The clitoris is homologous to the penis, that is, it develops similarly to the penis in the embryo, until female hormones alter its development. It has been claimed by some researchers, such as Stephen Jay Gould that the clitoris is vestigial in the female, and that female orgasm serves no particular function. Proponents of this theory, such as Dr. Elisabeth Lloyd, point to the relative difficulty of achieving female orgasm through vaginal sex, and limited evidence for increased fertility after orgasm. Feminists such as Natalie Angier have criticized this theory, because it understates the value of female orgasm.
Some women experience an expulsion of fluid during orgasm. In many cases the origin of this fluid is the Skene's glands. In transsexual women, this can be from remnants of the prostate gland, which is not removed during vaginoplasty. For further details, see female ejaculation.
Vaginal vs. clitoral orgasms
A distinction is sometimes made between clitoral and vaginal orgasms in women. An orgasm that results from combined clitoral and vaginal stimulation is called a blended orgasm. Many doctors and feminist advocates have claimed that vaginal orgasms do not exist, and that female orgasms are obtained only from clitoral arousal. Recent discoveries about the size of the clitoris — it extends inside the body, around the vagina — would seem to support this theory. On the other hand, other sources argue that vaginal orgasms are dominant or more "mature."
This latter viewpoint was first promulgated by Sigmund Freud. In 1905, Freud argued that clitoral orgasm was an adolescent phenomenon, and upon reaching puberty the proper response of mature women changes to vaginal orgasms.  (http://www.uno.edu/~asoble/pages/koedt.htm) While Freud did not provide evidence supporting this basic assumption, the consequences of the theory were greatly elaborated thereafter.
In 1966, Masters and Johnson published pivotal research into the phases of sexual stimulation. Their work included women as well as men, and unlike Kinsey previously (in 1948 and 1953), set out to determine the physiological stages leading up to and following orgasm.  (http://health.discovery.com/centers/sex/sexpedia/mandj.html) One of the results was the promotion of the idea that vaginal and clitoral orgasms follow the same stages of physical response. Additionally, Masters and Johnson argued that clitoral stimulation is the primary source of orgasms.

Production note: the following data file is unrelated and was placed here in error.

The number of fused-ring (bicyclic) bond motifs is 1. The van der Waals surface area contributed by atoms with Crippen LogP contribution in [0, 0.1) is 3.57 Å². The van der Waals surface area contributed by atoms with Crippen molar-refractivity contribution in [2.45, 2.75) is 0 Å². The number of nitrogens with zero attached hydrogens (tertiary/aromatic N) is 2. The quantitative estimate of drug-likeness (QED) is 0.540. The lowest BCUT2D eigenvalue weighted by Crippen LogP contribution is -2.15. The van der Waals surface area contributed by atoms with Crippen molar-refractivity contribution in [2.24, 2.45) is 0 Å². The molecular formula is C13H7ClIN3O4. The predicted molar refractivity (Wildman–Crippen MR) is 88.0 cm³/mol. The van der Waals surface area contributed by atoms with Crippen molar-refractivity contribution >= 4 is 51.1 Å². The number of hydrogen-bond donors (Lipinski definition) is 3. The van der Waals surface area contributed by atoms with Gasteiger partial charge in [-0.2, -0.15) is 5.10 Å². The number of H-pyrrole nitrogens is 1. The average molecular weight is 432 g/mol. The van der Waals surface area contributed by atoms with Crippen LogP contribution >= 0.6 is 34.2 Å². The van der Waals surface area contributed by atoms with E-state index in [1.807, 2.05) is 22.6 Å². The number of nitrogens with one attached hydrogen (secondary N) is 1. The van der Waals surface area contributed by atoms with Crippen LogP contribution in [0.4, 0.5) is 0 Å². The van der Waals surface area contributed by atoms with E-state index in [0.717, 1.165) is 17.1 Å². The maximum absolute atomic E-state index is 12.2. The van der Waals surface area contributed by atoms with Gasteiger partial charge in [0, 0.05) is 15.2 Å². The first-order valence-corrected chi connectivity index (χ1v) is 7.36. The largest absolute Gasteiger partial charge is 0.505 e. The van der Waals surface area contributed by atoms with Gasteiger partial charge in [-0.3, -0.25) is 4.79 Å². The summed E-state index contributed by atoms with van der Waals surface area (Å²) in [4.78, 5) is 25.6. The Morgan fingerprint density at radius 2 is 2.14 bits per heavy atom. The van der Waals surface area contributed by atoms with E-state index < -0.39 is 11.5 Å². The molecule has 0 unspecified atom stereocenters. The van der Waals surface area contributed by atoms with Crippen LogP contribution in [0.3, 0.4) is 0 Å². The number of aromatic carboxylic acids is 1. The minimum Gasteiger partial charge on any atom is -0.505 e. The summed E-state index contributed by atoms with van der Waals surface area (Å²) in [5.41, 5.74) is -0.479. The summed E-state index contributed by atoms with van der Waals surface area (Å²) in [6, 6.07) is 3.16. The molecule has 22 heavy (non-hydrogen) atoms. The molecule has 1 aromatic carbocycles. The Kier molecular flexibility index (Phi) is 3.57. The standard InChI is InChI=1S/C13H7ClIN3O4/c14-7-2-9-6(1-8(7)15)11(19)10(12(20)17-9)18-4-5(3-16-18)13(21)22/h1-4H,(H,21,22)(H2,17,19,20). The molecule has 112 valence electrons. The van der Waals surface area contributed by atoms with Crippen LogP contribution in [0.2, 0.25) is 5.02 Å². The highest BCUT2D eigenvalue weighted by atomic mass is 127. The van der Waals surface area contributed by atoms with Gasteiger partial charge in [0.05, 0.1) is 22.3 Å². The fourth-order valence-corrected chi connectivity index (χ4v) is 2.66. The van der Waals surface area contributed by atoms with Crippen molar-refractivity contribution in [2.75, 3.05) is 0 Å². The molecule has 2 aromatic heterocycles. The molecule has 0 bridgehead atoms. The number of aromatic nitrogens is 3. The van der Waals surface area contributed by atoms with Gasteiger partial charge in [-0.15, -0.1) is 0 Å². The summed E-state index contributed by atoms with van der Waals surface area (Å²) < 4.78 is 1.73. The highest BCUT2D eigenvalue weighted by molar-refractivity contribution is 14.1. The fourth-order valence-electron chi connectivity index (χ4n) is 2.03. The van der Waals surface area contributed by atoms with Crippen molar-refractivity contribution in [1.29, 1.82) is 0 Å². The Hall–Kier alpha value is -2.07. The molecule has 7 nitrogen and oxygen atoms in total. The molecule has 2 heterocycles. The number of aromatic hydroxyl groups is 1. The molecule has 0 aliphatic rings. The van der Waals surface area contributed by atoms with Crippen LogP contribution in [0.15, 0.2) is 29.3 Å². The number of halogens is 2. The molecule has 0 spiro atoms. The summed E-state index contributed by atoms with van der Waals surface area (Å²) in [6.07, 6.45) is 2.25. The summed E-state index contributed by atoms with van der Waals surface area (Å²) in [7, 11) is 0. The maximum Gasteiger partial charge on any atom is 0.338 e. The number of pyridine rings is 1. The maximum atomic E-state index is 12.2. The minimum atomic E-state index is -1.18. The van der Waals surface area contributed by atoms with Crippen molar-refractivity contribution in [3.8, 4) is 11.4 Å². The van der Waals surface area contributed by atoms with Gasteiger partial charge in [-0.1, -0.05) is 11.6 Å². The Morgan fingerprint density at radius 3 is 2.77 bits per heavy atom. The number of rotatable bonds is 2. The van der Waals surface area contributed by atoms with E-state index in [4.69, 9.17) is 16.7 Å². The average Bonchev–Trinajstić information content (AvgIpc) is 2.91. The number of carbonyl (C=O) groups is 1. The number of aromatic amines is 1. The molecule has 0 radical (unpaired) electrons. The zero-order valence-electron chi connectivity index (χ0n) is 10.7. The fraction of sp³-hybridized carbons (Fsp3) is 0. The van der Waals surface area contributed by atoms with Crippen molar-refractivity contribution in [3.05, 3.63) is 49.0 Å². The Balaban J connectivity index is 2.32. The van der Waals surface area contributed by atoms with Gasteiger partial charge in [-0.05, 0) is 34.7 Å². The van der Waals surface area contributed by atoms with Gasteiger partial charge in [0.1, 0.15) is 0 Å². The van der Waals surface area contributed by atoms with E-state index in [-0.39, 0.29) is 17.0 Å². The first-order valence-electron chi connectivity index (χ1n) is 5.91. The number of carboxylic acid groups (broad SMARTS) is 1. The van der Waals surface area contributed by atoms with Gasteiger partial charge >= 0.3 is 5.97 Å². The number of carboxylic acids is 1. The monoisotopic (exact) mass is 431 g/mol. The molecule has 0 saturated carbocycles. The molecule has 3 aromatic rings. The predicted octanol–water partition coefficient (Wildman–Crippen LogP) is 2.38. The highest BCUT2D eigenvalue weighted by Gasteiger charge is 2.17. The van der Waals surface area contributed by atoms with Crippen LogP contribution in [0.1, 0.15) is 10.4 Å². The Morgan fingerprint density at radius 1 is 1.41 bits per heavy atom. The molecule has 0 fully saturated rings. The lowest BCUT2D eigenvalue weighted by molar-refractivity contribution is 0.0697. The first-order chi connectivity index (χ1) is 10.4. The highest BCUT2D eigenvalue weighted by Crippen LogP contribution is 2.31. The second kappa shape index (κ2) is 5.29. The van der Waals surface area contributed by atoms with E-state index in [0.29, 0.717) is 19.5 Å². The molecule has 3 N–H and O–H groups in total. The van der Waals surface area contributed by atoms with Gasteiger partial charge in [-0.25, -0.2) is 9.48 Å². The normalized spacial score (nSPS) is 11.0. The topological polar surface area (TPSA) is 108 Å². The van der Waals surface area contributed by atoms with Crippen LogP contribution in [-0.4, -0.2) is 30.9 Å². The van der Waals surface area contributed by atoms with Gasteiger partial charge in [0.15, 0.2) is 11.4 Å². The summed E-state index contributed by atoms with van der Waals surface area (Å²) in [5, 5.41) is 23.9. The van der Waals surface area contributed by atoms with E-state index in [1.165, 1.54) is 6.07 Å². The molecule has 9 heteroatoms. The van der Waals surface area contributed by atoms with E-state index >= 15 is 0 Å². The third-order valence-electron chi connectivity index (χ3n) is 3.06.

This standpoint has been adopted by feminist advocates, to the extent that some hold that the vaginal orgasm was a mirage, created by men for their convenience. Certainly many women can only experience orgasm with clitoral stimulation, either alone or in addition to vaginal stimulation, while (less commonly) other women can only experience orgasm with vaginal stimulation. The clitoral-only orgasm school of thought became an article of faith in some feminist circles. Alternatively, some feminists instead feel the clitoral orgasm robs females of the source of the womanhood.
A new understanding of vaginal orgasm has been emerging since the 1980s. Many women report that some form of vaginal stimulation is essential to subjectively experience a complete orgasm, in addition to or in lieu of external (clitoral) stimulation. Recent anatomical research has pointed towards a connection between intravaginal tissues and the clitoris. It has been shown that these tissues have connecting nerves. This, combined with the anatomical evidence that the internal part of the clitoris is a much larger organ than previously thought could also explain credible reports of orgasms in women who have undergone clitoridectomy as part of so-called female circumcision.
In some cases it is possible for women to orgasm through stimulation of secondary sexual organs (eg breasts), and in very rare cases, without any direct stimulation to the genitalia or the other specific erogenous zones, but instead stimulation of the non-specific zones (i.e. neck).
The inability to have orgasm is called anorgasmia, or inorgasmia. In situations where orgasm is desired, anorgasmia is mainly thought of as being caused by an inability to relax, or 'let go'. It seems to be tightly associated with performance pressure in intercourse, and an unwillingness to pursue pleasure as such, as separate from the other person's satisfaction.
For a variety of reasons, some people choose to fake an orgasm.
Orgasm in non-humans
The mechanics of the male orgasm are similar in most mammals. However, it is questionable whether other animals experience orgasm in ways similar to humans.
There is some evidence that some non-human animals, particularly primates, can experience orgasm in ways similar to humans.
- Singer, J., and I. Singer. Types of Female Orgasm. In J. LoPiccolo and L. LoPiccolo, eds., Handbook of Sex Therapy. New York: Plenum Press, 1978.